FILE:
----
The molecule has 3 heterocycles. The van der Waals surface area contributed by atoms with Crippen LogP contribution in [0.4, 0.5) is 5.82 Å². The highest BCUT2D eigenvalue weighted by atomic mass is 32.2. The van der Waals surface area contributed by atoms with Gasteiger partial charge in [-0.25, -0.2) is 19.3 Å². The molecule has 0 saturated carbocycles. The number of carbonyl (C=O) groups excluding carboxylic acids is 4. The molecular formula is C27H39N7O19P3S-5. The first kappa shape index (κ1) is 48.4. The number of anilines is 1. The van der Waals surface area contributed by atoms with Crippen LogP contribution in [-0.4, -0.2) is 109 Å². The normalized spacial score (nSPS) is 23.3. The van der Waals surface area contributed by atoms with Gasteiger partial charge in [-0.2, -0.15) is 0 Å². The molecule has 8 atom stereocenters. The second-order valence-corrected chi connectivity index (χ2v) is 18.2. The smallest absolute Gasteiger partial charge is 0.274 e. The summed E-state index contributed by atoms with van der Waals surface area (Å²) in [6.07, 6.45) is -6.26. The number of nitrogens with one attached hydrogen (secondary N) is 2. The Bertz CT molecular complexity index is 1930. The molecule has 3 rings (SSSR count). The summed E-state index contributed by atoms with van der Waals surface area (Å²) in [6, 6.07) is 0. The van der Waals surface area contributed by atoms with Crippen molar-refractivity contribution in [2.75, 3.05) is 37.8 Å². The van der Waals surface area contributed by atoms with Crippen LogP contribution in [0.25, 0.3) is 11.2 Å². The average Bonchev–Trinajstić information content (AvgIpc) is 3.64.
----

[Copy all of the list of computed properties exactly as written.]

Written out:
The molecule has 3 heterocycles. The van der Waals surface area contributed by atoms with Crippen LogP contribution in [0.4, 0.5) is 5.82 Å². The highest BCUT2D eigenvalue weighted by atomic mass is 32.2. The van der Waals surface area contributed by atoms with Gasteiger partial charge in [-0.25, -0.2) is 19.3 Å². The molecule has 0 saturated carbocycles. The number of carbonyl (C=O) groups excluding carboxylic acids is 4. The molecular formula is C27H39N7O19P3S-5. The first kappa shape index (κ1) is 48.4. The number of anilines is 1. The van der Waals surface area contributed by atoms with Crippen LogP contribution in [-0.4, -0.2) is 109 Å². The normalized spacial score (nSPS) is 23.3. The van der Waals surface area contributed by atoms with Gasteiger partial charge in [-0.2, -0.15) is 0 Å². The molecule has 8 atom stereocenters. The second-order valence-corrected chi connectivity index (χ2v) is 18.2. The smallest absolute Gasteiger partial charge is 0.274 e. The summed E-state index contributed by atoms with van der Waals surface area (Å²) in [6.07, 6.45) is -6.26. The number of nitrogens with one attached hydrogen (secondary N) is 2. The Bertz CT molecular complexity index is 1930. The molecule has 3 rings (SSSR count). The summed E-state index contributed by atoms with van der Waals surface area (Å²) in [6, 6.07) is 0. The van der Waals surface area contributed by atoms with Crippen molar-refractivity contribution in [2.75, 3.05) is 37.8 Å². The van der Waals surface area contributed by atoms with Crippen LogP contribution in [0.25, 0.3) is 11.2 Å². The average Bonchev–Trinajstić information content (AvgIpc) is 3.64.